More doesn’t mean better. No new comedy stands out as a major hit, and some are forgettable. The best bet is the “Arrested Development”-style “Modern Family.”
Other ABC comedies suffer from bad casting ( Kelsey Grammer as a former CEO who returns to his common roots on “Hank”); recycled gags (“The Middle”); and one-joke scripts (“Cougar Town.”)
CBS is trying to bolster its two-hour Monday night comedy block by adding Jenna Elfman’s show “Accidentally on Purpose.” But moving family-friendly “The Big Bang Theory” from 8:30 p.m. to 9:30 p.m. may hurt the whole night. “Big Bang” should lead off the night.
NBC continues to struggle with finding the right blend for its longstanding Thursday night comedy block. The year starts a little wobbly with “30 Rock” on the bench until midseason. That leaves the return of the stinker “Parks and Recreation” and the aging “The Office.” NBC is adding “Community,” which could be a hit because of stars Joel McHale and Chevy Chase.
CW President of Entertainment Dawn Ostroff says comedies aren’t as engaging as the dramas on the network.
“The women who watch our network, they’re so entangled in the relationships of all of these characters. They really find themselves just getting sort of sucked in,” Ostroff says. “And I think, when you sit down and you watch a comedy, there’s a bit of a different experience.”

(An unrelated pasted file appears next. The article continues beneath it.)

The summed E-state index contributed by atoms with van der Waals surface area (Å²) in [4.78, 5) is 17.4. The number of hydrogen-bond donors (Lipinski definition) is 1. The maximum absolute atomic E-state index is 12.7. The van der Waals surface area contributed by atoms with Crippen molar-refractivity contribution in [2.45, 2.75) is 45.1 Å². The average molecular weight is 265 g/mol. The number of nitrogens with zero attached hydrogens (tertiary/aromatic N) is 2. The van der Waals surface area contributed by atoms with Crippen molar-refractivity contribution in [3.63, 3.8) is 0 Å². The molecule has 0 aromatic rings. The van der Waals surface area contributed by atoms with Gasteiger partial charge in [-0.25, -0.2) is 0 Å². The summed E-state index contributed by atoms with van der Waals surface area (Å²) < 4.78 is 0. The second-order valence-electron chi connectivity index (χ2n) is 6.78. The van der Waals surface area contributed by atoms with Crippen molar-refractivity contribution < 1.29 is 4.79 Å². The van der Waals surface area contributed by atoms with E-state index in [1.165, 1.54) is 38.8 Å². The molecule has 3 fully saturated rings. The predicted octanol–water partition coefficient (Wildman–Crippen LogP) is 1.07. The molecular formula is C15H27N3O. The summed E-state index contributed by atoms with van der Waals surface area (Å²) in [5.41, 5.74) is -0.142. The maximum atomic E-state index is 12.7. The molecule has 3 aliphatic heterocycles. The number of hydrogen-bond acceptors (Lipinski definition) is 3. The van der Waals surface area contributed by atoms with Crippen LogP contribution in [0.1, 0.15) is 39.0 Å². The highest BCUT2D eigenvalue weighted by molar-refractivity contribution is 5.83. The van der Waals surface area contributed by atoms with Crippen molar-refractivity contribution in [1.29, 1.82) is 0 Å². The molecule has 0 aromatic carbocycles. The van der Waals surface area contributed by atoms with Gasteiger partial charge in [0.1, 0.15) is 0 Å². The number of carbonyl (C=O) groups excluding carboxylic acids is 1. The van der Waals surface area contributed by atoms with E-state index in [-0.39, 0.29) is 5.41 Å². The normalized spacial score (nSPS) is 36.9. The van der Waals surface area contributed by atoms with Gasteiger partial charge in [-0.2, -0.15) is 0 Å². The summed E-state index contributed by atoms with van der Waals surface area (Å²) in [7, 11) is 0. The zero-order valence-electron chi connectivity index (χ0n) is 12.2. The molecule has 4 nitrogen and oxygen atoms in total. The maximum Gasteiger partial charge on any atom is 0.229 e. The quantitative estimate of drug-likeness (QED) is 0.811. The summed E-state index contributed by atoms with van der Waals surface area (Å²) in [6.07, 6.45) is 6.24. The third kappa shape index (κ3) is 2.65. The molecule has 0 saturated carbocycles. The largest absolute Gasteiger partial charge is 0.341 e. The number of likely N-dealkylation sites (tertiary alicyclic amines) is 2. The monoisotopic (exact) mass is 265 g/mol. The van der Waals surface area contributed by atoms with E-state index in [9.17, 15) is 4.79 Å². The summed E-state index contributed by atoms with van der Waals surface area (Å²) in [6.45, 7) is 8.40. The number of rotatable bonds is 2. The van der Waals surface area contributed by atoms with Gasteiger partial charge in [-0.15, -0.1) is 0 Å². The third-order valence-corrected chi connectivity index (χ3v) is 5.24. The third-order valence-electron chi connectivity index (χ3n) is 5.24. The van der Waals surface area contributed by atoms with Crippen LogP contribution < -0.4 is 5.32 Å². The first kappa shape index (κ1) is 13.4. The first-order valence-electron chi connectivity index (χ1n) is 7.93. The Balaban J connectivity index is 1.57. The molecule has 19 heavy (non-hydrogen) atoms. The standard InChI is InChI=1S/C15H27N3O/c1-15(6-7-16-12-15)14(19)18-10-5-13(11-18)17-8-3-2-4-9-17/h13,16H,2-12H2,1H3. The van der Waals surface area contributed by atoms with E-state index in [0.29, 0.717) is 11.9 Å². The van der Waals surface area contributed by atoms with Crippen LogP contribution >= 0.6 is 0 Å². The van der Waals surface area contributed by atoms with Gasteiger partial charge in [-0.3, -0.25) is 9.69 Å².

The 9 p.m. Thursday time slot will continue to be the most competitive, with networks pitting their top shows against one another.
This year it’s “Grey’s Anatomy” on ABC, “CSI” on CBS, “The Office” and “Community” on NBC, “Supernatural” on CW and “Fringe” on Fox.
Fox moved “Fringe” to this time slot, which could be the kiss of death for the science fiction/fantasy show.
It will be hard to lure a similar audience away from “Supernatural,” which also uses the odd and the weird as a draw.
Wednesday is the key day because nine of the 16 shows are new. New shows often provide a gateway for networks to lure new viewers. That’s why the network with the most hits on Wednesday might be in a great position to win the ratings year.
Best new shows to watch
“Glee” is hands-down the best new program on the fall schedule. Because the cast has been promoting the show on the Internet and in mall tours since the first episode was shown in May, it should open to big ratings. The big test is whether it can sustain the viewership. The Fox series faces new series on ABC and the CW and it goes against returning favorite “Criminal Minds” on CBS.
“NCIS” continues to be one of the most watched shows on CBS, which bodes well for the spinoff “NCIS: Los Angeles.” To make sure viewers know where to find it, CBS scheduled it back-to-back with the “NCIS” hit.
NBC has solid new shows with the medical series “Trauma” and the comedy “Community.”
ABC’s “FlashForward” is a mix of action with a mind-twisting story. It is all a matter of whether viewers are ready to get involved with another “Lost” type of show.
The CW has a trio of new shows — “The Beautiful Life: TBL,” “Melrose Place” and “The Vampire Diaries” — that should be popular with their young demographic.
All of these shows are good enough to attract ratings to survive this TV season. But the overall quality is not strong enough to lure TV watchers from favorite returning shows such as “CSI” or “Grey’s Anatomy.”